The International Atomic Energy Agency has completed its report on the military dimensions of Iran’s nuclear program.
The conclusion of the weaponization investigation is one of the major prerequisites for the full implementation of the Joint Comprehensive Plan of Action (JCPOA), the landmark nuclear deal that Iran and a US-led group of six countries reached in July.
The investigation is mandated under a “roadmap” agreement reached between the IAEA and Iran on the same day as the JCPOA was completed.
And according to the 16-page IAEA document, which can be found here, Iran carried on forms of weaponization work until 2009, several years longer than publicly available information previously suggested.
According to the report, Iran halted most of its weaponization activities in 2003, a year in which Iran also voluntarily suspended uranium enrichment shortly after the US-led invasion of Saddam Hussein’s Iraq.
It’s been strongly suspected that Iran carried out high-explosive tests applicable to developing ballistic triggers for a nuclear warhead at a military facility in Parchin in the early 2000s. Less established is the extent of Iran’s weaponization work after 2003.
The IAEA report suggests that even if the program was scaled down after the Iraq invasion, activities didn’t totally cease: “The Agency has no credible indication of activities in Iran relevant to the development of a nuclear explosive device after 2009,” the summary of the report reads.
The post-2003 work includes “computer modelling of a nuclear explosive device” and “computer modelling studies of various component arrangements, which were only specific to nuclear explosive configurations based on implosion technology.”
In 2009, Iran was also reportedly involved in “a project … to determine equations of state
[see here] for materials of concern,” a phrase referring to the engineering of controlled materials, like plutonium and uranium, for possible weaponization purposes.
According to the report, even past 2003, Iran was engaging in work that didn’t have a conceivable civilian use. (Arguably, however, Iran’s heavy water reactor at Arak, which opened in 2006 and will be dramatically modified under hte nuclear deal, doesn’t really have a conceivable civilian use, either.)
The report isn’t the first major piece of evidence for Iranian weaponization efforts after 2003.
A 2012 Israeli intelligence cable that Al Jazeera obtained and published in 2014 concluded that Iran had made no decision on building a nuclear weapon.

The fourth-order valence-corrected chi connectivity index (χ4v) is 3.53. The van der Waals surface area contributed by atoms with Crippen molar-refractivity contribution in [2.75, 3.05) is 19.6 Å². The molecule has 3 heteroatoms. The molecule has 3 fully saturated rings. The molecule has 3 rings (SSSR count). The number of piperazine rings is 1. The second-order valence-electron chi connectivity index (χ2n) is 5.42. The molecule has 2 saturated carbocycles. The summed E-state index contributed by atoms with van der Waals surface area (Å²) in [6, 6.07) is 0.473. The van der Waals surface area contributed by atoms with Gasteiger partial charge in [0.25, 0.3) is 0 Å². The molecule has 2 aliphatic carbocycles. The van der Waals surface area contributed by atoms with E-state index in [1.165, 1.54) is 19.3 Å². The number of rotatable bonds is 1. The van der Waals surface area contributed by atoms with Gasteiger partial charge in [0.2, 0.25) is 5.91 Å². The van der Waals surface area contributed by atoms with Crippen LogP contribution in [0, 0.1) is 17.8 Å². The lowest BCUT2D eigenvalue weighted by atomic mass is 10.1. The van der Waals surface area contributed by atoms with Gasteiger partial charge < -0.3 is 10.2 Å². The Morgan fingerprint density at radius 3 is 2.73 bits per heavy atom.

But scientists involved in the pre-2003 weaponization work had “formed an organisation called SPND [Organisation of Defence Innovation and Research]” under Iran’s Ministry of Defence, “for the purpose of preserving the technical ability and the joint organizational framework of Iranian scientists in the R&D of nuclear weapons, and for the purposes of retaining the skills of the scientists.”
Iran’s post-2003 activities might have been as seemingly minimal as warhead-related computer modelling and maintaining the human infrastructure needed to one day restart a weaponization project.
Even so, the IAEA report suggests that Iran was keeping a weaponization option open six years longer than had previously been believed. Iran’s weaponization knowledge and infrastructure may be more advanced, and less stale, than open-source information suggested.
That might make it easier for Iran to construct a nuclear warhead if it ever decided to do so — especially if Iran has access to information garnered from its ally North Korea’s three nuclear-weapons tests. But it’s unlikely to have any effect on the implementation of the nuclear deal.
As The Wall Street Journal notes, the US believes that Iran’s formal obligations under the IAEA “roadmap” meant that Tehran did not actually have to fully cooperate with the agency’s probe.
According to a July 2015 US State Department document circulated among congressional offices and obtained by Business Insider, the Obama administration believed that “an Iranian admission of its past nuclear weapons program is unlikely and is not necessary for purposes of verifying JCPOA commitments going forward.”
“US confidence on this front is based in large part on what we believe we already know about Iran’s past activities,” the document read.
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